Next the valves are enshrouded. On an SR20, this makes a big difference on the exhaust sid
The high-port SR20 head like ours has pretty decent port angles. The highly placed intake port has a straight shot into the cylinder. To pick up major gains in flow, extensive work has to be done up in the port splitter area where the intake port divides into two passages to miss the valvetrain's hydraulic lash adjuster. This is a major weakness in the older SR's intake port. Unfortunately, this is a difficult area to port and it's best left to an experienced pro. Fortunately, good gains in port flow can still be had with some easy to do porting tricks that generally work well on any head. Although we're working an SR20 head, these tricks can be applied to any cylinder head with a great deal of success. Typically, these tricks can net you 5 to 15 hp on a four-cylinder engine.
To do this, we want to round off the floor humps in the port. Usually, there's a sharp edge on the short side radius of the port, as it turns downward to the valve seat. The idea here is to break this edge and make it smoother. On our SR20 high-port motor, the edge is right at the valve seat. With the low port, it's further down in the actually turn of the port itself. You can easily feel this sharp edge if you touch the port. Use a slightly longer shank die grinder bit and break the edge. Go slow, stop frequently, and feel what you are doing. You should only take out about 0.06 to 0.08 inch of material. Go too far and you can make things worse. You want to keep the basic shape of the port but just to make the edge a smooth radius. The port will still look stock. Repeat this process on the exhaust port.
A head gasket is placed on the head.
The next step is to blend the valve seat into the port itself to remove the step between the seat and the port. Using your die grinder, blend the steel valve seat smoothly into the port wall. This usually slightly opens up the valve seat. Once again don't take off too much material; it doesn't have to look perfect or be perfectly gapless. Be very careful that you don't over cut the soft aluminum and undercut the valve seats. When you're beginning to learn how to port, it's better to take out too little than too much, remember you can't put the metal back in. Typically on an SR20, the exhaust port valve seat has a more ragged match to the port itself and requires a little more grinding to make a smooth transition.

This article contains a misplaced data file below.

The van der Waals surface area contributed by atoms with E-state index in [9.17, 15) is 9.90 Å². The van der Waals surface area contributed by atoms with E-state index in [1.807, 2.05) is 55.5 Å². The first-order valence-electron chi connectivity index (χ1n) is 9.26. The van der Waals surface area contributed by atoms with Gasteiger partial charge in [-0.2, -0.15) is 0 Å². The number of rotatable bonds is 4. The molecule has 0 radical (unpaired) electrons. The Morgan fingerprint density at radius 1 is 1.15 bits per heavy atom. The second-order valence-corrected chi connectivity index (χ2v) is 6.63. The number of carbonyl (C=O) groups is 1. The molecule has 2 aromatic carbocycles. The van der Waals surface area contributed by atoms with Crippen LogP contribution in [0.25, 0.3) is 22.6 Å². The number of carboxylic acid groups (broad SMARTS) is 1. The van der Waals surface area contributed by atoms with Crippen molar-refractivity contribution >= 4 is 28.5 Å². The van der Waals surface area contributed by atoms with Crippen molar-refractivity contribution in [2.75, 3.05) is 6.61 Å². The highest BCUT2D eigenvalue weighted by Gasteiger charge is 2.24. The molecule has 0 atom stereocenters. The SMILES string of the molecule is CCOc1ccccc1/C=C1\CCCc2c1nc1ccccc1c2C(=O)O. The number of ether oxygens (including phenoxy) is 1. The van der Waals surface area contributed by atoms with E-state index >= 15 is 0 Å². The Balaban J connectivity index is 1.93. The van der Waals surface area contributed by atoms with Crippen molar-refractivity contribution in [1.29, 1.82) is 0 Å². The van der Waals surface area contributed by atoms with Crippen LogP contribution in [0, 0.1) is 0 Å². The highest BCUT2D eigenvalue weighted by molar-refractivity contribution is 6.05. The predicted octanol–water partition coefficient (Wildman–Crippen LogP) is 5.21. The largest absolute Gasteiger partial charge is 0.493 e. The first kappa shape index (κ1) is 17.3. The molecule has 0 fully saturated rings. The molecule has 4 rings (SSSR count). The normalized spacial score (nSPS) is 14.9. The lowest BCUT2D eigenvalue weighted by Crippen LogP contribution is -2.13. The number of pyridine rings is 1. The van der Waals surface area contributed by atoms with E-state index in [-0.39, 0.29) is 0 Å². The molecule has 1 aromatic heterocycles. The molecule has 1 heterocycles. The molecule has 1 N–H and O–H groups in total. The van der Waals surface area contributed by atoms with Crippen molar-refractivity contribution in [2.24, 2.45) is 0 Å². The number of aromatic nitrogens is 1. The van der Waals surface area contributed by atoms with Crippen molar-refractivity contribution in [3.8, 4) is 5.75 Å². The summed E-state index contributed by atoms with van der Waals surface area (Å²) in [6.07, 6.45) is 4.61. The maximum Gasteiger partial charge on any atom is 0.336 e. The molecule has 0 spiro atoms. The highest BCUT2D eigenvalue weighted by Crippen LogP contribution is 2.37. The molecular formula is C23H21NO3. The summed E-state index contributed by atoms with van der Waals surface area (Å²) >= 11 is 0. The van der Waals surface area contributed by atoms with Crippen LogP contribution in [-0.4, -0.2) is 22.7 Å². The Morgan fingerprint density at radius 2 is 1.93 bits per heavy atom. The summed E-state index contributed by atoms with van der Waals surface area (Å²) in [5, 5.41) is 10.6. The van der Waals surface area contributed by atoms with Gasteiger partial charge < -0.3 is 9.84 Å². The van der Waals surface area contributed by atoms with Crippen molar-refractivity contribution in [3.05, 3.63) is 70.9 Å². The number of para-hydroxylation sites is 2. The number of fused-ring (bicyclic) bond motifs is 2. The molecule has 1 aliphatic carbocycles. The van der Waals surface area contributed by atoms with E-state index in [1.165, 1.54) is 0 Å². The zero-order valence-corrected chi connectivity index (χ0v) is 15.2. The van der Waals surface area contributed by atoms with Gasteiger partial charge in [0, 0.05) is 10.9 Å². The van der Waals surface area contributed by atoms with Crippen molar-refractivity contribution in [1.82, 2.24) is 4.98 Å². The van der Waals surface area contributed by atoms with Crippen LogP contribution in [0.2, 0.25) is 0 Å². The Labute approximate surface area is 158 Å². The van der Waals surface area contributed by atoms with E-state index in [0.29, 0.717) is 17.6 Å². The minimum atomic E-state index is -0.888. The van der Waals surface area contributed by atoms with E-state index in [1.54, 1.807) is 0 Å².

This next step is optional. Take your intake manifold gasket and scribe a line into the head of the outline of the port shape. Do the same on the exhaust. Now you can blend the port into this scribed line on the intake port and about 0.03 inch inside the line on the exhaust port. Blend the port at least an inch down into the port. This is called match porting. Match porting doesn't help flow that much but it doesn't hurt.
The border of the fire ring is scribed onto the head surface.
Once you've finished in the ports, lay an old head gasket on the deck surface of the head and scribe a circle around to mark where the head gasket's fire ring sits. Now in the area of the head where the edge of the combustion chamber comes within a quarter of the diameter of the valve, you want to remove material from here to the edge of the gasket fire ring or until you reach a quarter of the diameter of the valve. This operation is called valve unshrouding and it helps flow coming into and going out of the ports. On the SR20 this helps a lot, especially on the exhaust side of the head. The trick is again to take the least amount of material out as possible because this also reduces compression. On an SR20, this is only about 0.05 to 0.06 inch of material.
The scribed line shows how far you can remove material to unshroud the valves before you u
The combustion chamber is opened up to the gasket line.
Here's what the chamber looks like after it is unshrouded. Remember, this reduces your com
After grinding, you might want to polish the ports and combustion chambers. To do this, us
Polish and smooth the ports.
This looks nice!